The New Explorers: Making Meaning in the 21st Century American Landscape, by Kris Timkin, 2015
“This book offers a compelling selection of some innovative creative interpreters of the American land. Through their endeavors, these inspired artists help widen the spectrum of perceptual possibilities. They evoke the charisma and courage of the original explorers of the new nation, but probe instead into the world that we made, collectively—a constructed landscape whose complexities and mysteries are as rich and varied as its inhabitants.” That’s what we said for a promotional blurb that ended up on the back cover of the book—which talks about several contemporary artists, several of whom we have had the pleasure of working with—and we stand by it!

Big Science: Ernest Lawrence and the Invention that Launched the Military Industrial Complex, by Michael Hiltzik, 2015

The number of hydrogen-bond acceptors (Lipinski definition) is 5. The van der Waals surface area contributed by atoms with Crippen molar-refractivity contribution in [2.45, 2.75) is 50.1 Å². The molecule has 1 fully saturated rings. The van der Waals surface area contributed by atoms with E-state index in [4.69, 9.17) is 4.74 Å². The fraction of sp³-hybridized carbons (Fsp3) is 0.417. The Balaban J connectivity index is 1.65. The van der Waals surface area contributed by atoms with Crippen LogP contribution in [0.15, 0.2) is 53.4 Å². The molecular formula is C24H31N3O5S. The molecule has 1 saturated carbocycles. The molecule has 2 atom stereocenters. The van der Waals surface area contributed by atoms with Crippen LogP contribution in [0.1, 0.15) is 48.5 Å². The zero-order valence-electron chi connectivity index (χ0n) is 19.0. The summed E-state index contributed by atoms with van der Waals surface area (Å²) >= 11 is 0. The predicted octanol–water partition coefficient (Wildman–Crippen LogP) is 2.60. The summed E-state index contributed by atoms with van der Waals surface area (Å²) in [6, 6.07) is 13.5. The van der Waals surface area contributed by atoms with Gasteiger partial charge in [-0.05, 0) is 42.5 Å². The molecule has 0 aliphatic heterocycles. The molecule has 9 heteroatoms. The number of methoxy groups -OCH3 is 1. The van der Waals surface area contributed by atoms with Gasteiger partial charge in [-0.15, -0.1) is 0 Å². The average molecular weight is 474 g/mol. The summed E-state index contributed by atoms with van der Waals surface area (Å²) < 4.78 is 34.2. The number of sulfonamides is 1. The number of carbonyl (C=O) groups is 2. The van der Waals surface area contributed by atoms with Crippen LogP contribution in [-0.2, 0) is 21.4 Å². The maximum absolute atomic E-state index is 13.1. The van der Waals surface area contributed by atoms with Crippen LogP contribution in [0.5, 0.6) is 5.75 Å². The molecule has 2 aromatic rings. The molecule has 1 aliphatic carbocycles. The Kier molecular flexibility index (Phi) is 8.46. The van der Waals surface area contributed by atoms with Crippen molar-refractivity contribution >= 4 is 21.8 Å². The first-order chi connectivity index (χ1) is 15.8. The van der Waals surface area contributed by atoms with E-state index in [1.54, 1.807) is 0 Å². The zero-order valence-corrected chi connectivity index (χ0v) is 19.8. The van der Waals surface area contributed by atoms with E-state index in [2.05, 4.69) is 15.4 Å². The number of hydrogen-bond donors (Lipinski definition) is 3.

Nice readable story of this wizard of physics, fundraising, and politics who more than anyone else fused and fuzed the atomic era. Focuses on the technology, as it should, and how he took the cyclotron from a hand-held flask to a building sized machine that smashed atoms and revealed new elements, and begat another of the “largest machines on earth,” the enrichment plant at Oak Ridge, which fueled the atomic bomb. Lawrence was perhaps the most influential scientist of the modern era, and the reason the Manhattan Project existed. His work lives on at Berkeley, Los Alamos, and at the Lawrence Livermore National Laboratory, where the hydrogen bomb was developed, and in other places where it seems we need bigger and bigger machines in order to see smaller and smaller things.

Networks of New York: An Illustrated Field Guide to Urban Internet Infrastructure, by Ingrid Burrington, 2016
A handy, almost-pocket-sized book that depicts and describes the wide variety of indigenous and exotic telefauna that abounds and thrives in the multi-spectral terrainium of New York City.

The Man who Found Thoreau: Roland W. Robbins and the Rise of Historical Archeology in America, by Donald W. Linebaugh, 2005